Authors: Jessica Klusek, Jinkuk Hong, Audra Sterling, Elizabeth Berry-Kravis, and Marsha Mailick

The study team thanks the participants for their time and effort in participating in the study and Dr. Elizabeth Berry-Kravis and the Molecular Diagnostic Laboratory at Rush University for their assistance in molecular testing.


Doctoral student Walker McKinney, Dr. Matt Mosconi, and colleagues investigated how aging as a premutation carrier may affect sensorimotor (exactly as it sounds, both sensory and motor) brain systems. Premutation carriers of the FMR1 gene are at risk of developing Fragile X-associated tremor/ataxia syndrome (FXTAS), and although several studies have documented sensorimotor issues in aging premutation carriers before the onset of clinical symptoms of FXTAS, the brain processes associated with sensorimotor issues and their potential to serve as early indicators of FXTAS have not been determined.

This study included 16 FMR1 premutation carriers and 18 control participants. Participants’ brain activity was measured with functional magnetic resonance imaging (fMRI) while they performed a test of sensorimotor control. Participants were instructed to grip a handle that measured their force level while they received visual feedback about how hard they were pressing. Participants viewed a white force bar that moved upward with increased force and downward with decreased force and a red static target bar (A) that turned green to begin each trial. Participants were instructed to press (C) so that the white force bar stayed as steady as possible at the level of the green target bar (B). Participants completed this sensorimotor task while the fMRI machine recorded small changes in blood flow in the parts of the brain that were active during the task.

Black square with red and a white horizontal line, black square with a green and white horizontal line, and hand holding unit for pressing

Sensorimotor test stimuli and custom fiber-optic transducer (C; Neuroimaging Solutions, Gainesville, FL). Participants pressed when the red bar (A) turned green (B) in order to move the white bar up to the target green bar. They were instructed to maintain their force level at the level of the green bar as steadily as possible.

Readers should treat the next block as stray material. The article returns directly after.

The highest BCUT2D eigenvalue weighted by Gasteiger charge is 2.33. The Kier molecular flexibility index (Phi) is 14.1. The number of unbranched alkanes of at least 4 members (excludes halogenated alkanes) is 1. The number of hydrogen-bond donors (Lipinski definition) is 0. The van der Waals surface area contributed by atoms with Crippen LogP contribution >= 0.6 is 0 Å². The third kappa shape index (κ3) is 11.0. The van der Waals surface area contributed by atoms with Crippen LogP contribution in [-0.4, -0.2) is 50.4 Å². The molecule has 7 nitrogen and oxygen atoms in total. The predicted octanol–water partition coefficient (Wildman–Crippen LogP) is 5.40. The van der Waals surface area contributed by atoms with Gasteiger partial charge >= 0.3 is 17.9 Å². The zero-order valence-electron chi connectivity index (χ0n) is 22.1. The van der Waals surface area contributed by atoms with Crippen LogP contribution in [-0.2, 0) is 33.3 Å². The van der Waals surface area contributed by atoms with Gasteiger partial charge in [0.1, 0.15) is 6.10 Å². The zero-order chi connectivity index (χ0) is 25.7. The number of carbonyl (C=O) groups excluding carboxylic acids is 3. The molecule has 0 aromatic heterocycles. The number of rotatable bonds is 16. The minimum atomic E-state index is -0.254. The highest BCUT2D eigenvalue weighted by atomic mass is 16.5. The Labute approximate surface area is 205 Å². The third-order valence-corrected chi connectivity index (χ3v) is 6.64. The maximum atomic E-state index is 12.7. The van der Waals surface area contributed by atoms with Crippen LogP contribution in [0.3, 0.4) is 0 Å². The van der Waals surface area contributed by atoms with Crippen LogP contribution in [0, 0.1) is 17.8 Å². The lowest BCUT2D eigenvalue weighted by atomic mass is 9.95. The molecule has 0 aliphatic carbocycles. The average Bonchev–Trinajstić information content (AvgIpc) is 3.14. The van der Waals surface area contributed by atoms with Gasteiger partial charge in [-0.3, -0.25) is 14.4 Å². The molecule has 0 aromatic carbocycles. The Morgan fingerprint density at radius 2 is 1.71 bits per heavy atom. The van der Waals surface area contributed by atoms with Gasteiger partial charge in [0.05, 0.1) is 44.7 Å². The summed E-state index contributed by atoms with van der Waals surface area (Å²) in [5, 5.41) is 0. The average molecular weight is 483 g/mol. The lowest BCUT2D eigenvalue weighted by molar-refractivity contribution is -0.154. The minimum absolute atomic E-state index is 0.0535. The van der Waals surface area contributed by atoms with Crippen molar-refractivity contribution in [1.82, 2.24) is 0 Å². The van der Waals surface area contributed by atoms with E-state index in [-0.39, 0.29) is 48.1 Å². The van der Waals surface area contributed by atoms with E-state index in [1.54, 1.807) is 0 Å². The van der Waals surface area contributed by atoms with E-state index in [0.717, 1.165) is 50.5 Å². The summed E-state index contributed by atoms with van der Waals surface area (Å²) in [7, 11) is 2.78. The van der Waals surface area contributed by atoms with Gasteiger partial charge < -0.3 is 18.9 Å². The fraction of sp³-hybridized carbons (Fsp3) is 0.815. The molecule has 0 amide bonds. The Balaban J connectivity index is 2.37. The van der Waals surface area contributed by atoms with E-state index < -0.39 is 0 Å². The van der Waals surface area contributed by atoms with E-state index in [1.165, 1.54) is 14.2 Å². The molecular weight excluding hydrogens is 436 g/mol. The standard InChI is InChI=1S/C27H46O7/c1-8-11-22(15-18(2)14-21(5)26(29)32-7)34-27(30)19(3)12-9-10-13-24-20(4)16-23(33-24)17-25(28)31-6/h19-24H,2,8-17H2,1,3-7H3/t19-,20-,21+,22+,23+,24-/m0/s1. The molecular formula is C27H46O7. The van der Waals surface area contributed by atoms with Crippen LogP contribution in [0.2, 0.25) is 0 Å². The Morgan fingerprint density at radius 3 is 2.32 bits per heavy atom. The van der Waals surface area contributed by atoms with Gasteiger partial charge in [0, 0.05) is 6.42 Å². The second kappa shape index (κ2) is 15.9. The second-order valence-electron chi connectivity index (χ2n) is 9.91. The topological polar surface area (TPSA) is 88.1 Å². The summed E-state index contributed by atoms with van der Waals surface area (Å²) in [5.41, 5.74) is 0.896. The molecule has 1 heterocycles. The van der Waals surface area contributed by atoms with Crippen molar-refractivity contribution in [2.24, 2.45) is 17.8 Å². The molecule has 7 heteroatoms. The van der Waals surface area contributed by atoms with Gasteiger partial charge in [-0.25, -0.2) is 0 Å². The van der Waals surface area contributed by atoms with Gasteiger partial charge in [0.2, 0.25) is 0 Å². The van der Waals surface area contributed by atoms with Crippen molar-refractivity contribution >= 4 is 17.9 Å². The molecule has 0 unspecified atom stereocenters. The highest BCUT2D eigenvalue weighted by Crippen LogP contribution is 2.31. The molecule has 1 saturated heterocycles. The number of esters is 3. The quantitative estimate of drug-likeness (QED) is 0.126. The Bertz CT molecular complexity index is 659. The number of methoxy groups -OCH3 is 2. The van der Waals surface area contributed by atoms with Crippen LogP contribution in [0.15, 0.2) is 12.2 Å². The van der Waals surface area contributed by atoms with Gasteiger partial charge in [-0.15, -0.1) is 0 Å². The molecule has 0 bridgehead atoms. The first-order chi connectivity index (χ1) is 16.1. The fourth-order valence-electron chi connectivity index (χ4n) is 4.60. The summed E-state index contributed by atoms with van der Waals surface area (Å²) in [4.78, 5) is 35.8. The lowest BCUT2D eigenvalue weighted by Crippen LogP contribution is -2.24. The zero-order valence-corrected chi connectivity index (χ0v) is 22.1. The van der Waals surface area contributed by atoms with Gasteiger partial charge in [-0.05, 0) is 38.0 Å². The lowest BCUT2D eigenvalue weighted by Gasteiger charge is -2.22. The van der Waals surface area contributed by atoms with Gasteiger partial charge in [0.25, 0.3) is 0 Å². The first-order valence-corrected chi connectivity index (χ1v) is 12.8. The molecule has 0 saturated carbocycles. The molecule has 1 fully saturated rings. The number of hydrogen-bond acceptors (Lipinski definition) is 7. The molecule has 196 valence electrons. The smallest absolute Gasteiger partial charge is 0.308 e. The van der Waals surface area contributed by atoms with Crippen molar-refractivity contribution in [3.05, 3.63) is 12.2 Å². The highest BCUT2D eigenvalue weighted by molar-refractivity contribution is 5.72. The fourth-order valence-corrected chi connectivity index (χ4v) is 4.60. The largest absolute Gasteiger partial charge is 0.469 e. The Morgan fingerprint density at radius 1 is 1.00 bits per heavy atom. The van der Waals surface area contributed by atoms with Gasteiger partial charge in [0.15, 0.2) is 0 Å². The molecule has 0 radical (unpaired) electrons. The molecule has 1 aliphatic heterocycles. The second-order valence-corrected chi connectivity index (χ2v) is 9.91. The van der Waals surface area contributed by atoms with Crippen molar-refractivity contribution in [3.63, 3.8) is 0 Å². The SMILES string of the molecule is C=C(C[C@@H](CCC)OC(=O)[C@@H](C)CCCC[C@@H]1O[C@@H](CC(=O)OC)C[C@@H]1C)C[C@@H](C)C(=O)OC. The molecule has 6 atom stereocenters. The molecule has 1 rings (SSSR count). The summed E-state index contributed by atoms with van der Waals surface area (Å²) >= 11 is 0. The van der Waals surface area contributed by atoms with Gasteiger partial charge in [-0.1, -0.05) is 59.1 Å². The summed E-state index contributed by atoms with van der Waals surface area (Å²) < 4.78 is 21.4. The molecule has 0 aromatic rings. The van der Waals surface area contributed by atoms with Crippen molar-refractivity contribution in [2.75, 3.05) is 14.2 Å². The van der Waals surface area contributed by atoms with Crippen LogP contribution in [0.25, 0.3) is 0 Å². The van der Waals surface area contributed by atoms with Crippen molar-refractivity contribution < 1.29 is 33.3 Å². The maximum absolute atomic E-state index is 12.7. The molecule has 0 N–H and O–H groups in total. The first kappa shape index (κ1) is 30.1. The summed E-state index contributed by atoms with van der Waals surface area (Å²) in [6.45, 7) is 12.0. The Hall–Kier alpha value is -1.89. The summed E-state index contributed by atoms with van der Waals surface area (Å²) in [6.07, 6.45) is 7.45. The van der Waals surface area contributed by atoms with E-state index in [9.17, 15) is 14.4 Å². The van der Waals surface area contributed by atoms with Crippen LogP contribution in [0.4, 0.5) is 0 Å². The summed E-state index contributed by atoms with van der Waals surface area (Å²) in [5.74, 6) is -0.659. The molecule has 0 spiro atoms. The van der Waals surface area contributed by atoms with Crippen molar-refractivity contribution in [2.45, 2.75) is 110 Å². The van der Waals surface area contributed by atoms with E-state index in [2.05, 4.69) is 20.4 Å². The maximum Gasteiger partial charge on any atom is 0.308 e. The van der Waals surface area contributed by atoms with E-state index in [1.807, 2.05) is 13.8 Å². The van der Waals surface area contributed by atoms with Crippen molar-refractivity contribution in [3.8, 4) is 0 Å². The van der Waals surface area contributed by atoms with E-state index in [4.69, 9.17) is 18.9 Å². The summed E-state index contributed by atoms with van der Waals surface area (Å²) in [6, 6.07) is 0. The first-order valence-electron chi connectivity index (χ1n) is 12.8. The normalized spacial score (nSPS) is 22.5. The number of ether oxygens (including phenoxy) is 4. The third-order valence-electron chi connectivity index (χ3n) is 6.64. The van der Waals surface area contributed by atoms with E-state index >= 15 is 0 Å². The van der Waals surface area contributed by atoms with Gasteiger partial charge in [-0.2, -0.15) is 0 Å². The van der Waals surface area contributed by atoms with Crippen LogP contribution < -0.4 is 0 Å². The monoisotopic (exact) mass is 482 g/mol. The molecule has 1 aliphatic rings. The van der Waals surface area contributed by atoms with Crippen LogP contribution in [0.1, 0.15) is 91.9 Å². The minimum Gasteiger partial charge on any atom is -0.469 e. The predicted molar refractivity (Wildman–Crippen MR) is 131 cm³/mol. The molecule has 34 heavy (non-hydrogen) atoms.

Researchers found that the functional connectivity of the cerebellum (a brain area that controls movement accuracy and timing) and the extrastriate cortex (a brain area involved in processing visual information) is reduced in aging FMR1 premutation carriers. This suggests that communication between visual processing regions in the brain and the cerebellum, a brain region critical for monitoring and adjusting movements so that they are accurate, is disrupted during aging in FMR1 premutation carriers and may be an early indicator of FXTAS.

Why This Matters

Researchers have struggled to find biomarkers to indicate who might develop FXTAS and who is showing early signs of neurodegeneration before the emergence of clear clinical concerns. These findings meant that functional connectivity between the cerebellum and extrastriate cortex could serve as a biomarker for FXTAS. This potential biomarker could help researchers and clinicians better predict which premutation carriers may develop FXTAS before they experience the tell-tale symptoms (e.g., kinetic tremor, gait issues).

Next Steps

Researchers will need to follow these participants over time to see if these functional connectivity differences are in fact a biomarker or an early indicator for FXTAS. More research using sensorimotor tasks and connectivity measurements is needed to further understand this potential biomarker.

Funding: This work was supported by the Once Upon a Time Foundation and the National Institutes of Health (U54 HD090216).

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